Emirates explores how to keep kids engaged on board
-A Monitor Report
01 Nov, 2017  |
: Emirates Airlines has revealed the secret to keeping kids entertained on the plane. The carrier has launched the Child Boredom Quotient (CBQ), to help parents work out exactly when their kids will get bored and what to do about it.
A research in this regard was conducted on behalf of Emirates, in June 2017. Data was secured via an online survey and the sample consisted of 2,006 UK parents with children between the ages of 0 - 12 who have been on a plane.
According to the study young flyers will take just 49 minutes and 47 seconds to ask the dreaded, ''Are we nearly there yet?'' so with parents battling the boredom threshold. Emirates teamed up with Dr Sandi Mann, a psychologist and boredom specialist at the University of Central Lancashire to find a solution.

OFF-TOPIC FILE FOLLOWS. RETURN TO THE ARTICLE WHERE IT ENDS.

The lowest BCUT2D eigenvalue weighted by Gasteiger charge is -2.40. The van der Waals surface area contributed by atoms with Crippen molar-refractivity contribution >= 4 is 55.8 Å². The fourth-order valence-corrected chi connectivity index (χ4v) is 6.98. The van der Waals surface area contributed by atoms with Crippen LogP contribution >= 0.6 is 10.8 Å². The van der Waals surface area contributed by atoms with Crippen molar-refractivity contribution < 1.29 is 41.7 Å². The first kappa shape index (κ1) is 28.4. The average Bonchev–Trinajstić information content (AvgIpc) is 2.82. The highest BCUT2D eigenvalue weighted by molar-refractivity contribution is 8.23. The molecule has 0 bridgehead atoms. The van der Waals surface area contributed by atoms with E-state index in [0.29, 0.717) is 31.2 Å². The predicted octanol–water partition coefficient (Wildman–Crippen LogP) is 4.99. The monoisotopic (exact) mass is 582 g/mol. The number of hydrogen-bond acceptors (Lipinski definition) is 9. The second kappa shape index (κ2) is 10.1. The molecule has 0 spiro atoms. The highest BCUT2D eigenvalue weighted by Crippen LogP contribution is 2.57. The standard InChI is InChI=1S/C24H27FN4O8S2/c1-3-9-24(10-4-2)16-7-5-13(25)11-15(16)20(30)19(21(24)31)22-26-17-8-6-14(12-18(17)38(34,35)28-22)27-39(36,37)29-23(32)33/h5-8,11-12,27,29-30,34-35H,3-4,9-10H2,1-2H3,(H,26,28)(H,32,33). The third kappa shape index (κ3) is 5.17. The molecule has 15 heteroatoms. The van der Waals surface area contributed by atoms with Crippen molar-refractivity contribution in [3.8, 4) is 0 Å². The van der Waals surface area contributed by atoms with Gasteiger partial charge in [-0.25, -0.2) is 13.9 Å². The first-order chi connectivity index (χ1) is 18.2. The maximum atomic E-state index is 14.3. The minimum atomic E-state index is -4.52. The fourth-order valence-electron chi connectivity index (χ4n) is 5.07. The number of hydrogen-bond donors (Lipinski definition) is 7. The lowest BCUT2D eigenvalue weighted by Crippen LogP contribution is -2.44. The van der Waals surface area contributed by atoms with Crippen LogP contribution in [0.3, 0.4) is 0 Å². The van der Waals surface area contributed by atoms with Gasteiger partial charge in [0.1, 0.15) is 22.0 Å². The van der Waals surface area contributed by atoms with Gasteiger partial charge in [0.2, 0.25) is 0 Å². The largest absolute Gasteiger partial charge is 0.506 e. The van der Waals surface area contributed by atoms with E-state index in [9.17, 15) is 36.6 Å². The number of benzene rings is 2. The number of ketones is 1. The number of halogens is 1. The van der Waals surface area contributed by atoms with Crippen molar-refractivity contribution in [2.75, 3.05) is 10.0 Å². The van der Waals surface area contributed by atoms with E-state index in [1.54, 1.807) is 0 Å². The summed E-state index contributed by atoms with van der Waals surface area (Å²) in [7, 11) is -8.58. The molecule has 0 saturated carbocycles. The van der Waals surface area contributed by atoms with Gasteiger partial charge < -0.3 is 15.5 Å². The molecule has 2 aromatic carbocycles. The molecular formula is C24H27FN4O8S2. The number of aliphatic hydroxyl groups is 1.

Dr Mann has worked with the airline to create the Child Boredom Quotient, helping parents identify the exact moment their kids will get bored and ultimately help them mix the perfect blend of activities to catch boredom before it sets in, so they can enjoy stress-free travel.
Dr Sandi Mann categorises activities into Active (A)-, walking up and down the aisle, playing with a pack of cards, Passive (P)- watching films, listening to music, Interactive (I) -reading a storybook, chatting, Creative (C)- drawing, colouring books and Sensory (S) - refreshments.
The study reveals that when engaging in an activity on board, films are the most popular for keeping children occupied from around 40 minutes for the youngest age group (0-2) to 1 hour 45 minutes for the oldest (11-12). This is followed by games either on a smart device or on the inflight entertainment system (keeping kids occupied from 30 minutes for the youngest to 1.5 hours for the oldest).
Meanwhile, creative pursuits such as drawing was the most popular until age 9 when quizzes and puzzles become more engaging. Colouring and sticker books have most appeal to the younger ages.
Older children can be given simple materials like notebooks and pens, puzzle books and comics. Ensure that they take breaks every so often to walk up and down the plane and try to restrict the passive viewing just like you might at home.